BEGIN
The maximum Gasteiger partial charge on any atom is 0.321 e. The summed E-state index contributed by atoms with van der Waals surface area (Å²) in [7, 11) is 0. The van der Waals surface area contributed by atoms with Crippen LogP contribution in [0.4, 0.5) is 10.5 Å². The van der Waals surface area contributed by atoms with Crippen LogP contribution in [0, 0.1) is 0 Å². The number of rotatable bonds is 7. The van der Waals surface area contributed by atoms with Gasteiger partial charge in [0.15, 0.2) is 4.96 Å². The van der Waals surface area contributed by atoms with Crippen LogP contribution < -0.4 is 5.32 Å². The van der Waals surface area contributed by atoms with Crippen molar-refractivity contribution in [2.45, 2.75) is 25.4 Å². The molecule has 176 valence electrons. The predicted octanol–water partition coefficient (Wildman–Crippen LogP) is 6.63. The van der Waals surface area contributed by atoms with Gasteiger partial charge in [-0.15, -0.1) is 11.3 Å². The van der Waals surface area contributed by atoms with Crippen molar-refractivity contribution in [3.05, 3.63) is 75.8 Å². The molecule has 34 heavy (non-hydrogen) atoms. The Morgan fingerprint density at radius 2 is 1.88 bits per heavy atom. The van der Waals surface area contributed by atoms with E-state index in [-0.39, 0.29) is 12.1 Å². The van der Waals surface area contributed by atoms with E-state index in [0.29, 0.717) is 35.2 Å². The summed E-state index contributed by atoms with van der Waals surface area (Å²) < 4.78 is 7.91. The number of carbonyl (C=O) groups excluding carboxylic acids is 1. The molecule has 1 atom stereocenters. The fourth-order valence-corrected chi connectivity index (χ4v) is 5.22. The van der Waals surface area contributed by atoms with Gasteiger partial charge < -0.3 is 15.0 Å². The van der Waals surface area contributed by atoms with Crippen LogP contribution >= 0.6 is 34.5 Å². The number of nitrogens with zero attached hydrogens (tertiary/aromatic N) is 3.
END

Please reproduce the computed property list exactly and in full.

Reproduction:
The maximum Gasteiger partial charge on any atom is 0.321 e. The summed E-state index contributed by atoms with van der Waals surface area (Å²) in [7, 11) is 0. The van der Waals surface area contributed by atoms with Crippen LogP contribution in [0.4, 0.5) is 10.5 Å². The van der Waals surface area contributed by atoms with Crippen LogP contribution in [0, 0.1) is 0 Å². The number of rotatable bonds is 7. The van der Waals surface area contributed by atoms with Gasteiger partial charge in [0.15, 0.2) is 4.96 Å². The van der Waals surface area contributed by atoms with Crippen LogP contribution < -0.4 is 5.32 Å². The van der Waals surface area contributed by atoms with Crippen molar-refractivity contribution in [2.45, 2.75) is 25.4 Å². The molecule has 176 valence electrons. The predicted octanol–water partition coefficient (Wildman–Crippen LogP) is 6.63. The van der Waals surface area contributed by atoms with Gasteiger partial charge in [-0.15, -0.1) is 11.3 Å². The van der Waals surface area contributed by atoms with Crippen molar-refractivity contribution in [3.05, 3.63) is 75.8 Å². The molecule has 34 heavy (non-hydrogen) atoms. The Morgan fingerprint density at radius 2 is 1.88 bits per heavy atom. The van der Waals surface area contributed by atoms with E-state index in [-0.39, 0.29) is 12.1 Å². The van der Waals surface area contributed by atoms with E-state index in [0.29, 0.717) is 35.2 Å². The summed E-state index contributed by atoms with van der Waals surface area (Å²) < 4.78 is 7.91. The number of carbonyl (C=O) groups excluding carboxylic acids is 1. The molecule has 1 atom stereocenters. The fourth-order valence-corrected chi connectivity index (χ4v) is 5.22. The van der Waals surface area contributed by atoms with Gasteiger partial charge < -0.3 is 15.0 Å². The van der Waals surface area contributed by atoms with Crippen LogP contribution >= 0.6 is 34.5 Å². The number of nitrogens with zero attached hydrogens (tertiary/aromatic N) is 3.